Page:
Helen Durant has been experimenting with paint, torn paper, graphite, and found objects for most of her life. From a formal painting class at the old Atlanta School of Art to her current studio at Goat Farm, Durant has invented her own ways of translating the world around her.
An art teacher at boarding school encouraged Durant’s passion for art, telling her to follow her heart. A trip to Europe exposed her to the works of the great masters. She stayed with her cousin in Cezanne's chateau noir, in Aix-en-Provence. Later, at the museum school in Boston, she received more traditional training. Two summers in Provincetown, Massachusetts, with Henry Hensche broadened her world of color.
Durant married, and her growing family became the subject of many drawings and paintings. As her children grew up and her time became more her own, Durant spent more time in her studio at the old Murray Mill, now called the Goat Farm, observing the goats outside her window. The goats inspired an extended series of works, which continue to this day. A trip to New Mexico in 2003 and a safari to Kenya in 2008 stirred her spirit and added much new material from which to draw.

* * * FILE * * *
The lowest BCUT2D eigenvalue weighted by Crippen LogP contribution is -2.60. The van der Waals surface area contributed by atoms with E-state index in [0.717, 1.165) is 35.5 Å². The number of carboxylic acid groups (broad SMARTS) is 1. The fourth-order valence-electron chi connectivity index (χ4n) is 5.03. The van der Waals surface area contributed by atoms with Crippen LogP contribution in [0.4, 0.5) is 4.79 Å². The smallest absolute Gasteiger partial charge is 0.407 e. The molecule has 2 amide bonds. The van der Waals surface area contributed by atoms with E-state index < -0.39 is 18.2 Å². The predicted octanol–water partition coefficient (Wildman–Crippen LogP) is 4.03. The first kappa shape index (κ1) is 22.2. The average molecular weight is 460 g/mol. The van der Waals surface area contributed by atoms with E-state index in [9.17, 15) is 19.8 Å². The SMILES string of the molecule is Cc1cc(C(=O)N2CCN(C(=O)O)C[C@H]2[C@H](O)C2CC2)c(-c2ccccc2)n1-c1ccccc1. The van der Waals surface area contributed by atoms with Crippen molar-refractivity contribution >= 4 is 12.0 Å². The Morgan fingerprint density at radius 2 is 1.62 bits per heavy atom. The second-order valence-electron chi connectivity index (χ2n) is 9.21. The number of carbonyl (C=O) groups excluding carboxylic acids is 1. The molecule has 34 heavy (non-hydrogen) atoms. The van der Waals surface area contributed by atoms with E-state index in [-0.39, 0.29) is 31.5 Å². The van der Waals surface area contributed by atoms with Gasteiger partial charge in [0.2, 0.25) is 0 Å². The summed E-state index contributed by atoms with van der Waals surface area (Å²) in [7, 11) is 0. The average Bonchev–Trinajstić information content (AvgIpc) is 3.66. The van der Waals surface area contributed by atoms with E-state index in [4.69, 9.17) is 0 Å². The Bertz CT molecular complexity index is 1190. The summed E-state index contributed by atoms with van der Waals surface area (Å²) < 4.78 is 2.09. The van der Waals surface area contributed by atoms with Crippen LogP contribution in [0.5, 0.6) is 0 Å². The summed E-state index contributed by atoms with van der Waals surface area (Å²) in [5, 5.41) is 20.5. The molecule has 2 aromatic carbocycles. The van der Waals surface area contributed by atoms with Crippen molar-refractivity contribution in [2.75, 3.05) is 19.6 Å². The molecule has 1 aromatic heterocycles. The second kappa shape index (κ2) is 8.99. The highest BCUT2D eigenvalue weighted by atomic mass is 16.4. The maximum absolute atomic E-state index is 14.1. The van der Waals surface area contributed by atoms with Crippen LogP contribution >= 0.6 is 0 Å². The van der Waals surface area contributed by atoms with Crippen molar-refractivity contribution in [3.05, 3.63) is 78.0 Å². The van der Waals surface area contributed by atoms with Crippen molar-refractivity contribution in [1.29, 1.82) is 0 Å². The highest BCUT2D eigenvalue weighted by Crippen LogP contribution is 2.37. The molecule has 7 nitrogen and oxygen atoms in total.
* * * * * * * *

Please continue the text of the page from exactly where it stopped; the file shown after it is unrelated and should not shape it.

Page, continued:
Durant's love of animals has been evident throughout her career. Her concern for the environment and its wildlife has deepened into a passion for conservation. Her love of wolves and concern for the struggles they now face as result of misconceptions and myth has moved her to produce an entire body of work on the subject in the last several years.
Helen Durant has exhibited widely in the United States. In Atlanta she has shown her work for many years in some of the best venues in the city. Her work can be seen in many public, corporate, and private collections throughout the United States and abroad.
“Durant works in mixed media, primarily charcoal and acrylics, sometimes adding collage elements, such as newspaper. Her subjects are most often figures or animals. Durant is interested in the role played by the unconscious in her work, and she strives to not force the content, but rather to let it emerge out of the process of painting itself. And Durant's creative process always begins with drawing, which she calls her "first love.”